26 February 2011
Greens' conference vote says proposed high speed rail link would be "economically and environmentally unsound"
Today's Green Party conference in Cardiff came out overwhelmingly against the HS2 proposal for a Birmingham-London 250 mph train.
The Greens, who remain committed to genuine improvements in public transport, voted overwhelmingly to campaign against the HS2 project which goes to consultation on Monday, saying proposals currently on the table would be "economically and environmentally unsound."
The Green Party remains in favour of high speed rail in principle, but any project would need to meet strict criteria.
Green Party leader Caroline Lucas MP said:
"The Green Party is opposed to the current HS2 proposals. The economic case is unsound. The claims about reducing CO2 emissions are questionable to say the least. And the huge damage which would be caused to local communities and their environment would be unsustainable."
Transport expert and Green Party spokesperson on sustainable development Professor John Whitelegg said:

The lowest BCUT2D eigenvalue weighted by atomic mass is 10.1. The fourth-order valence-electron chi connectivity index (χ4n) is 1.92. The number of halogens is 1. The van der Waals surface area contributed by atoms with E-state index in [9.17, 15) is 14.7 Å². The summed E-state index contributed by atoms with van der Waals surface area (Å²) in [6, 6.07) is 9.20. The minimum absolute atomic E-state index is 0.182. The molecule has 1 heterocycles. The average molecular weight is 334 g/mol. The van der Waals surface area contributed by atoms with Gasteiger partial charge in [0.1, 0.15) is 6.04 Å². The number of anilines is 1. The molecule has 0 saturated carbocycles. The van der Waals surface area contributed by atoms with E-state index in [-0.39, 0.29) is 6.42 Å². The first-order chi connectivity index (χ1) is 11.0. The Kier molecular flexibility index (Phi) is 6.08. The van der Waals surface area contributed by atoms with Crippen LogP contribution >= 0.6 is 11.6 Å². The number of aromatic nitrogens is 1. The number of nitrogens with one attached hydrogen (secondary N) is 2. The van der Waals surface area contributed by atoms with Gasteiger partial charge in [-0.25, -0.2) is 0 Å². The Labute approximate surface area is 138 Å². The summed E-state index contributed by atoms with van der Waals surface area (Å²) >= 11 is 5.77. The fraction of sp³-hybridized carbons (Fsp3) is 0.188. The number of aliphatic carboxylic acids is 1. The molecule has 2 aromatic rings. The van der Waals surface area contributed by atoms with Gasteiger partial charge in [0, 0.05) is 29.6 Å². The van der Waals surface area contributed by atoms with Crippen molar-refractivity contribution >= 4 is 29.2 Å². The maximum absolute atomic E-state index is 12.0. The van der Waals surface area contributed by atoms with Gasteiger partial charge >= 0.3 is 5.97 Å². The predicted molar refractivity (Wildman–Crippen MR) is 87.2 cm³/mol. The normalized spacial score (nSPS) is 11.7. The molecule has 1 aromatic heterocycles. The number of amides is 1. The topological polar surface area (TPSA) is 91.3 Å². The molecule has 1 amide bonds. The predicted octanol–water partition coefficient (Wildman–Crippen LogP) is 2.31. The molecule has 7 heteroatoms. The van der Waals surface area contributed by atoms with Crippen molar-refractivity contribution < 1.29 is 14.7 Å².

"The proposed HS2 trains would burn 50% more energy mile-for-mile than the Eurostar.
"HS2 would produce more than twice the emissions of an intercity train.
"HS2 is a ‘rich person's railway' - the business case assumes that a third of passengers will be on incomes of £70,000 or more.
"Everyone knows the Greens and passionately committed to social justice and to the environment. The current HS2 proposals would serve neither."
Speaking on behalf of the Greens in the West Midlands, Karl Macnaughton, an activist in the Chelmsley Wood area of Solihull, which is situated along the proposed route said
"So far, the Green Party is the only one of the four major parties in the region to come out against the current HS2 plans, which are set to bring massive disruption and would offer no significant benefit to those who would suffer most."
"What we need really need is huge investment in the regional bus, tram and train networks and only when local travel is sufficiently affordable and convenient would it make sense to look into any possible benefits from anything like HS2."